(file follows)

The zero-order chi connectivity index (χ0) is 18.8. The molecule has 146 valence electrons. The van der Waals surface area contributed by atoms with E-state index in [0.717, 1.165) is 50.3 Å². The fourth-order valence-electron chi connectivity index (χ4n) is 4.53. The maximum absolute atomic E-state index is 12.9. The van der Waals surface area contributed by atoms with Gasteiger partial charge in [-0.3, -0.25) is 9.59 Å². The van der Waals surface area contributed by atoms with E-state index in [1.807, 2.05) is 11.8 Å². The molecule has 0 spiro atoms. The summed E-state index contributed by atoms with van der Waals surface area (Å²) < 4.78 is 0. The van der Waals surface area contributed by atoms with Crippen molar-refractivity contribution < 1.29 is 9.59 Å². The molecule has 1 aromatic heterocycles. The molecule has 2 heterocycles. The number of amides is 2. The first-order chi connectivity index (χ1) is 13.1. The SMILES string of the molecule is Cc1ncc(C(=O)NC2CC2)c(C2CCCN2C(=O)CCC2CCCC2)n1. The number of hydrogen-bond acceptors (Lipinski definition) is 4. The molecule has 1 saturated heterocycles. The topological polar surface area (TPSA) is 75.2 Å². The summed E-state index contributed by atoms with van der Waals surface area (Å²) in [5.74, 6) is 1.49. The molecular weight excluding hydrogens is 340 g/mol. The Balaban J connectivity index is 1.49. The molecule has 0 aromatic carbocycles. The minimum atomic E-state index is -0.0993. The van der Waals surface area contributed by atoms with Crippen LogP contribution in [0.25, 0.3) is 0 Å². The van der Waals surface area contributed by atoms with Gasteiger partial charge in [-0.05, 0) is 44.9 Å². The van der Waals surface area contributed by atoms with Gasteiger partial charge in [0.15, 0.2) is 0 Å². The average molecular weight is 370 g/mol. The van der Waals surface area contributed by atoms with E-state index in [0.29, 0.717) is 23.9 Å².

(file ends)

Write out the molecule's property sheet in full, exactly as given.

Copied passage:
The zero-order chi connectivity index (χ0) is 18.8. The molecule has 146 valence electrons. The van der Waals surface area contributed by atoms with E-state index in [0.717, 1.165) is 50.3 Å². The fourth-order valence-electron chi connectivity index (χ4n) is 4.53. The maximum absolute atomic E-state index is 12.9. The van der Waals surface area contributed by atoms with Gasteiger partial charge in [-0.3, -0.25) is 9.59 Å². The van der Waals surface area contributed by atoms with E-state index in [1.807, 2.05) is 11.8 Å². The molecule has 0 spiro atoms. The summed E-state index contributed by atoms with van der Waals surface area (Å²) < 4.78 is 0. The van der Waals surface area contributed by atoms with Crippen molar-refractivity contribution < 1.29 is 9.59 Å². The molecule has 1 aromatic heterocycles. The molecule has 2 heterocycles. The number of amides is 2. The first-order chi connectivity index (χ1) is 13.1. The SMILES string of the molecule is Cc1ncc(C(=O)NC2CC2)c(C2CCCN2C(=O)CCC2CCCC2)n1. The number of hydrogen-bond acceptors (Lipinski definition) is 4. The molecule has 1 saturated heterocycles. The topological polar surface area (TPSA) is 75.2 Å². The summed E-state index contributed by atoms with van der Waals surface area (Å²) in [5.74, 6) is 1.49. The molecular weight excluding hydrogens is 340 g/mol. The Balaban J connectivity index is 1.49. The molecule has 0 aromatic carbocycles. The minimum atomic E-state index is -0.0993. The van der Waals surface area contributed by atoms with Crippen LogP contribution in [0.25, 0.3) is 0 Å². The van der Waals surface area contributed by atoms with Gasteiger partial charge in [-0.05, 0) is 44.9 Å². The van der Waals surface area contributed by atoms with Gasteiger partial charge in [0.15, 0.2) is 0 Å². The average molecular weight is 370 g/mol. The van der Waals surface area contributed by atoms with E-state index in [0.29, 0.717) is 23.9 Å².